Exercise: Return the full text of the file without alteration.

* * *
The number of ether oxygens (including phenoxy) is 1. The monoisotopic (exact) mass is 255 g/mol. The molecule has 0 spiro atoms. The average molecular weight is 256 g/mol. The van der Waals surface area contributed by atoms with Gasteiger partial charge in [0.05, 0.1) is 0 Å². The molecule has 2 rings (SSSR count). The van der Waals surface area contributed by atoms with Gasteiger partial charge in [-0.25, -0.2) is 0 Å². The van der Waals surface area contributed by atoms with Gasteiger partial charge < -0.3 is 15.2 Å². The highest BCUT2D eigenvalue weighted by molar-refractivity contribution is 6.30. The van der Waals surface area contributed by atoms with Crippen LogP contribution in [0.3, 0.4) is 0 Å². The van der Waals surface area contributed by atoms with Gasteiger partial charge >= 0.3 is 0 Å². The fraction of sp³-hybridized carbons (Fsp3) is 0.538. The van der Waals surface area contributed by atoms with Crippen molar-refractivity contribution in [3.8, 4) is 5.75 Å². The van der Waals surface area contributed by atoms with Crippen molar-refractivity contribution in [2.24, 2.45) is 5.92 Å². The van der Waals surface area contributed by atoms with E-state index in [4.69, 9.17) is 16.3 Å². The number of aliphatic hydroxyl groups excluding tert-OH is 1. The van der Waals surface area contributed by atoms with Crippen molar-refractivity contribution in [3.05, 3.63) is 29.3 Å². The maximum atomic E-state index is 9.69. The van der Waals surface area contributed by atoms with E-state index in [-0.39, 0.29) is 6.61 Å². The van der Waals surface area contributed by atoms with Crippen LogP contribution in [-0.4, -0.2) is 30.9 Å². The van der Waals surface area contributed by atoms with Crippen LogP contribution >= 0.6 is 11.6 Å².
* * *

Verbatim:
The number of ether oxygens (including phenoxy) is 1. The monoisotopic (exact) mass is 255 g/mol. The molecule has 0 spiro atoms. The average molecular weight is 256 g/mol. The van der Waals surface area contributed by atoms with Gasteiger partial charge in [0.05, 0.1) is 0 Å². The molecule has 2 rings (SSSR count). The van der Waals surface area contributed by atoms with Gasteiger partial charge in [-0.25, -0.2) is 0 Å². The van der Waals surface area contributed by atoms with Gasteiger partial charge < -0.3 is 15.2 Å². The highest BCUT2D eigenvalue weighted by molar-refractivity contribution is 6.30. The van der Waals surface area contributed by atoms with Crippen LogP contribution in [0.3, 0.4) is 0 Å². The van der Waals surface area contributed by atoms with Gasteiger partial charge >= 0.3 is 0 Å². The fraction of sp³-hybridized carbons (Fsp3) is 0.538. The van der Waals surface area contributed by atoms with Crippen molar-refractivity contribution in [3.8, 4) is 5.75 Å². The van der Waals surface area contributed by atoms with Crippen molar-refractivity contribution in [2.24, 2.45) is 5.92 Å². The van der Waals surface area contributed by atoms with E-state index in [4.69, 9.17) is 16.3 Å². The number of aliphatic hydroxyl groups excluding tert-OH is 1. The van der Waals surface area contributed by atoms with Crippen molar-refractivity contribution in [3.05, 3.63) is 29.3 Å². The maximum atomic E-state index is 9.69. The van der Waals surface area contributed by atoms with E-state index in [-0.39, 0.29) is 6.61 Å². The van der Waals surface area contributed by atoms with Crippen LogP contribution in [-0.4, -0.2) is 30.9 Å². The van der Waals surface area contributed by atoms with Crippen LogP contribution >= 0.6 is 11.6 Å².